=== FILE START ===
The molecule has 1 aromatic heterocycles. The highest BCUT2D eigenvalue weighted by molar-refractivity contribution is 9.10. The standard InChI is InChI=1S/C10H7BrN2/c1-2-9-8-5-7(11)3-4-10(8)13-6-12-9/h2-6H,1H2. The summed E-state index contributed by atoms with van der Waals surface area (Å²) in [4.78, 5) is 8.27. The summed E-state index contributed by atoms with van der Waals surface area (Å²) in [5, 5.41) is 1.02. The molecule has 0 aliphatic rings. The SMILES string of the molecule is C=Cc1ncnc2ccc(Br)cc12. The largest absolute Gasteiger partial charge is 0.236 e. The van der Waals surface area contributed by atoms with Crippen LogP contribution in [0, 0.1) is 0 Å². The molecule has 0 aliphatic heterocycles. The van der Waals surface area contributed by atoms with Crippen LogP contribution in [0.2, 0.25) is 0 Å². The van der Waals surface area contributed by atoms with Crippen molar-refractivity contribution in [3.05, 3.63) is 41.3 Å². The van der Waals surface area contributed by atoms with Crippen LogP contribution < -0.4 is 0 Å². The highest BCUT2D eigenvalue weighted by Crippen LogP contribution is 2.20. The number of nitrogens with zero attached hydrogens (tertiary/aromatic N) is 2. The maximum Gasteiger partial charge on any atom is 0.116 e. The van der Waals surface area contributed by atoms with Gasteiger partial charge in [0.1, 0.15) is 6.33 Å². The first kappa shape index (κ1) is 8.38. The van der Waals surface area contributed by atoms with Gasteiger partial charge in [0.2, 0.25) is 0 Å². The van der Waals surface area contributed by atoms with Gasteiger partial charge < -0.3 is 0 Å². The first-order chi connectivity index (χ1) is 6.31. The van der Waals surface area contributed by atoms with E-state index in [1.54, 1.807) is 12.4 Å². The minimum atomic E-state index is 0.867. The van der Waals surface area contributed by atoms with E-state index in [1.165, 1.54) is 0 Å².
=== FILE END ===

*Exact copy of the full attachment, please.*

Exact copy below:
The molecule has 1 aromatic heterocycles. The highest BCUT2D eigenvalue weighted by molar-refractivity contribution is 9.10. The standard InChI is InChI=1S/C10H7BrN2/c1-2-9-8-5-7(11)3-4-10(8)13-6-12-9/h2-6H,1H2. The summed E-state index contributed by atoms with van der Waals surface area (Å²) in [4.78, 5) is 8.27. The summed E-state index contributed by atoms with van der Waals surface area (Å²) in [5, 5.41) is 1.02. The molecule has 0 aliphatic rings. The SMILES string of the molecule is C=Cc1ncnc2ccc(Br)cc12. The largest absolute Gasteiger partial charge is 0.236 e. The van der Waals surface area contributed by atoms with Crippen LogP contribution in [0, 0.1) is 0 Å². The molecule has 0 aliphatic heterocycles. The van der Waals surface area contributed by atoms with Crippen LogP contribution in [0.2, 0.25) is 0 Å². The van der Waals surface area contributed by atoms with Crippen molar-refractivity contribution in [3.05, 3.63) is 41.3 Å². The van der Waals surface area contributed by atoms with Crippen LogP contribution < -0.4 is 0 Å². The highest BCUT2D eigenvalue weighted by Crippen LogP contribution is 2.20. The number of nitrogens with zero attached hydrogens (tertiary/aromatic N) is 2. The maximum Gasteiger partial charge on any atom is 0.116 e. The van der Waals surface area contributed by atoms with Gasteiger partial charge in [0.1, 0.15) is 6.33 Å². The first kappa shape index (κ1) is 8.38. The van der Waals surface area contributed by atoms with Gasteiger partial charge in [0.2, 0.25) is 0 Å². The van der Waals surface area contributed by atoms with Gasteiger partial charge < -0.3 is 0 Å². The first-order chi connectivity index (χ1) is 6.31. The van der Waals surface area contributed by atoms with E-state index in [1.54, 1.807) is 12.4 Å². The minimum atomic E-state index is 0.867. The van der Waals surface area contributed by atoms with E-state index in [1.165, 1.54) is 0 Å².